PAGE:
“Here at Hudson Yards, when we completed our deal with Neiman Marcus eight years ago, we literally asked ourselves the question about putting a department store on the fifth, sixth, and seventh level of a project: ‘What happens if it doesn’t work?’” said Himmel. “And we answered it by future-proofing the space, meaning we put the structure in to accommodate an alternate use, with all the exiting and vertical transportation. Long story short, we took a 190,000-square-foot department store and in the same volume of space now is a 400,000-square-foot office use space. We’re negotiating with three tenants; one of them looks like we’re going to finish a deal with in January, for a 100 percent use of a space.”
“Related was ahead of the curve on that one,” said Collins, who sees versatility in building construction as a growing trend. “I think we will start to see a lot more build-outs where the spaces are adaptable and can be easily changed.”
Now, examples of buildings converted to accommodate other uses abound. As Angbazo noted, COVID has driven the hospitality industry to convert hotels into hospitals and residential space. “Some malls have been converted into hospitals or into last-mile destination centers,” she said.
“Whether COVID-driven or pre-COVID, converting building assets into other types of assets is a trend developers have in mind, going forward,” Angbazo said.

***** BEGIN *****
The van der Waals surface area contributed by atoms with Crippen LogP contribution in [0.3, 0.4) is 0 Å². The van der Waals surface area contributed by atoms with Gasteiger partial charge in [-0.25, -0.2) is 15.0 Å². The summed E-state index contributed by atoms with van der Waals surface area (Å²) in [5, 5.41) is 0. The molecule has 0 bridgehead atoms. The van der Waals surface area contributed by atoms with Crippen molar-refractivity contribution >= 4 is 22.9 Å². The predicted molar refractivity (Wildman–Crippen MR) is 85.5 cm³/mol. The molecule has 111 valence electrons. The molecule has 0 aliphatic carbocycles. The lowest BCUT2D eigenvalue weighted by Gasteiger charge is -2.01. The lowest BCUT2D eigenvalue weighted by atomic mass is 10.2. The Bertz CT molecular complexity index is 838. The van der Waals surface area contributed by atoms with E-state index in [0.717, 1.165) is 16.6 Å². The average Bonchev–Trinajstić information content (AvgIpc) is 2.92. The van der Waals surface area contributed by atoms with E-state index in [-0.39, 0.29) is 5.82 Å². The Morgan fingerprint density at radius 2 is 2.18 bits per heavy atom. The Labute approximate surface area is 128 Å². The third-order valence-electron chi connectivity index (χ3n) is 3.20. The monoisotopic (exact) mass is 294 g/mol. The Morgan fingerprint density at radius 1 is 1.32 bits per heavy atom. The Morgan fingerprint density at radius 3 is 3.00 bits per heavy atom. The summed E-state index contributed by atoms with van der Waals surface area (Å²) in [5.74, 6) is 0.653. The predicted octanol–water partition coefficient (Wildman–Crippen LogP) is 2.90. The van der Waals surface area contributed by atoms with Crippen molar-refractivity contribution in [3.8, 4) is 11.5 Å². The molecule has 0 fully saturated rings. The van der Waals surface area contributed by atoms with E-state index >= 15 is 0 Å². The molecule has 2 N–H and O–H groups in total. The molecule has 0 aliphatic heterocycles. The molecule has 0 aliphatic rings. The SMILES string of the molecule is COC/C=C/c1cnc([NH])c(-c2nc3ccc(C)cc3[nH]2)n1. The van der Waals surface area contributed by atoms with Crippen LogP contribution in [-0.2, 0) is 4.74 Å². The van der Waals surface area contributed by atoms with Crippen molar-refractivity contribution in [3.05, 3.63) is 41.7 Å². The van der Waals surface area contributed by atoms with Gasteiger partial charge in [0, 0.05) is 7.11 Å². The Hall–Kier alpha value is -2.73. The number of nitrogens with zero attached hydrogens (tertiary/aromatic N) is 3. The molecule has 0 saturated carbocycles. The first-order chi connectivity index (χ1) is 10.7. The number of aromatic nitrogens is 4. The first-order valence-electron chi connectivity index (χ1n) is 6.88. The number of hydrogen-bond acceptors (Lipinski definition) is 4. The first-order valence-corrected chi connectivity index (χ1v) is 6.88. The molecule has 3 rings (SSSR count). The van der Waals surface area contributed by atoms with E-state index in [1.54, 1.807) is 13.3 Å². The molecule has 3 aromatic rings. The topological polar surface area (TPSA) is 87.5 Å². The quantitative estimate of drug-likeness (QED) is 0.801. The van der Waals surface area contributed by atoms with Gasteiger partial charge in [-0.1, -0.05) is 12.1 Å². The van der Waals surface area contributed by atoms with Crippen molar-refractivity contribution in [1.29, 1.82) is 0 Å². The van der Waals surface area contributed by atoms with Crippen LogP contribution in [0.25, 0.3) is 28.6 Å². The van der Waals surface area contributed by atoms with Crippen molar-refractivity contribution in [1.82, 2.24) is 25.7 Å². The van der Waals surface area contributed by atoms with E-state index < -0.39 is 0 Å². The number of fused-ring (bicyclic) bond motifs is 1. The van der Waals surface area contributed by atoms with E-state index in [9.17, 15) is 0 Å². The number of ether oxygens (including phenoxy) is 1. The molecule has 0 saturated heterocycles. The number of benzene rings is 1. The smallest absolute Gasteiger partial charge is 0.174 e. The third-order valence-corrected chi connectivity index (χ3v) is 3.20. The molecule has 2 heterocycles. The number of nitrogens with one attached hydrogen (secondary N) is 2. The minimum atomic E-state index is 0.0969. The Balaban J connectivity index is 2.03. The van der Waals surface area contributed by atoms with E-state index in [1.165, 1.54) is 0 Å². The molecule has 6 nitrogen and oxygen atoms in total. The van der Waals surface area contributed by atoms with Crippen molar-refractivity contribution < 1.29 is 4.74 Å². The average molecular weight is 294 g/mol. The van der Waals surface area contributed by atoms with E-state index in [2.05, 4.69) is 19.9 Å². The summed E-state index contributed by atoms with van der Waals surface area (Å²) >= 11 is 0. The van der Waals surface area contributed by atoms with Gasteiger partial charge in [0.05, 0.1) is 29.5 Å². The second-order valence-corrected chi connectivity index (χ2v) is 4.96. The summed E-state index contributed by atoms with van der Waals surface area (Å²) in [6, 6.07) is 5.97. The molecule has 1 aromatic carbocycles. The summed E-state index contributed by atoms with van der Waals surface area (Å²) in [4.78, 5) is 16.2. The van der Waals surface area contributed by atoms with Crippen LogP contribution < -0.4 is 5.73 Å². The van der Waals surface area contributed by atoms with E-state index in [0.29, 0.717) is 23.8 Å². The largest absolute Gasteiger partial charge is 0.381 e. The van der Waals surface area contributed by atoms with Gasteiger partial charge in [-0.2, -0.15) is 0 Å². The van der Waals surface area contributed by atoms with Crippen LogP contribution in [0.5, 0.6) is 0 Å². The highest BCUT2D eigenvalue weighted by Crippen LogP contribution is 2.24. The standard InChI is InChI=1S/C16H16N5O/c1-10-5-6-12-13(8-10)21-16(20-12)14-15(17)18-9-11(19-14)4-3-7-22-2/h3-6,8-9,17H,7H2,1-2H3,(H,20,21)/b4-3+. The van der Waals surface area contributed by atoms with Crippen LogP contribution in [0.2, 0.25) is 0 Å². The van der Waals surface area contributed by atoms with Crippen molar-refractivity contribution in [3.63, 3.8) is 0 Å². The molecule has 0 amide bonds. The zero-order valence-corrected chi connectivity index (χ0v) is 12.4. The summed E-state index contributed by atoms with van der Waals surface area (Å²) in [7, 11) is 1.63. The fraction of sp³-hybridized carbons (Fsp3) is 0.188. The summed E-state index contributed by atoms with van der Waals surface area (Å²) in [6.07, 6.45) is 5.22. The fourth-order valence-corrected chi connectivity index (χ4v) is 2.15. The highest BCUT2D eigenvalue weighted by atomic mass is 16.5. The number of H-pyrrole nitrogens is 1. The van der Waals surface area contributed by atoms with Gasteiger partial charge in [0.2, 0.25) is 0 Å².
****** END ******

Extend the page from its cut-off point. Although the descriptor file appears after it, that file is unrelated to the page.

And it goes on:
Shared desks: a growing trend
Shared workstations is another trend Collins and Covington believe is here to stay. “We see a lot more office spaces where they assign two or three people to one desk,” said Collins. “You just come in and sign into a desk whenever you want to.”
“Sharing workspaces is not a new phenomenon,” Collins added. “But as more people are hesitant to come into the workplace, and as larger companies are seeing that employees can be productive from home, a lot of them will start to move out of some of their larger office buildings. In the office of the future, especially as we get the vaccine, shared desks will become more common.”
In that scenario, workers may just come into the office on days when they have meetings, for example. Otherwise, they will continue to work from home.
Shared space with no desk assignments is a similar workplace trend—one that Covington experienced when she was an intern. At first, it took some adjustment: “What, I don’t get to have my plant and my decorations on my desk?” she joked. “But it worked. Because no one was assigned a desk, there were all of these open workstations and it was first come, first served. If you had a favorite desk, you’d have to get in a little early to get it. It was great, because you’d get to talk with different people; you’re not always around the same set. I think COVID is going to make that trend even more popular because companies don’t want a lot of overhead for space now they see that everyone doesn’t have to be in the office.”